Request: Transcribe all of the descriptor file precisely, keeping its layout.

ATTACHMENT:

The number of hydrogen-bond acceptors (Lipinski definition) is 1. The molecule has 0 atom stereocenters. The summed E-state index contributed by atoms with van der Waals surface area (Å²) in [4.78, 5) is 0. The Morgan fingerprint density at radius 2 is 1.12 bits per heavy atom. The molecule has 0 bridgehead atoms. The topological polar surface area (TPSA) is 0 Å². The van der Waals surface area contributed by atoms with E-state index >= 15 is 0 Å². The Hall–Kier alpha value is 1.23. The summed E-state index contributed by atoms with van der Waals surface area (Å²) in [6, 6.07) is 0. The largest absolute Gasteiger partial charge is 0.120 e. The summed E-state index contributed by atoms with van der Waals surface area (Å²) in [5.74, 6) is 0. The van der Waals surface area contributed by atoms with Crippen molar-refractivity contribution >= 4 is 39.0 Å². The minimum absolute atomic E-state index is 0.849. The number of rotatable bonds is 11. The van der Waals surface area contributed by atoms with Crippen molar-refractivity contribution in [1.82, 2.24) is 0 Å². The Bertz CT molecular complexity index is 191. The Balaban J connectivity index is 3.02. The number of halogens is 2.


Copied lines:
The number of hydrogen-bond acceptors (Lipinski definition) is 1. The molecule has 0 atom stereocenters. The summed E-state index contributed by atoms with van der Waals surface area (Å²) in [4.78, 5) is 0. The Morgan fingerprint density at radius 2 is 1.12 bits per heavy atom. The molecule has 0 bridgehead atoms. The topological polar surface area (TPSA) is 0 Å². The van der Waals surface area contributed by atoms with E-state index >= 15 is 0 Å². The Hall–Kier alpha value is 1.23. The summed E-state index contributed by atoms with van der Waals surface area (Å²) in [6, 6.07) is 0. The largest absolute Gasteiger partial charge is 0.120 e. The summed E-state index contributed by atoms with van der Waals surface area (Å²) in [5.74, 6) is 0. The van der Waals surface area contributed by atoms with Crippen molar-refractivity contribution >= 4 is 39.0 Å². The minimum absolute atomic E-state index is 0.849. The number of rotatable bonds is 11. The van der Waals surface area contributed by atoms with Crippen molar-refractivity contribution in [1.82, 2.24) is 0 Å². The Bertz CT molecular complexity index is 191. The Balaban J connectivity index is 3.02. The number of halogens is 2.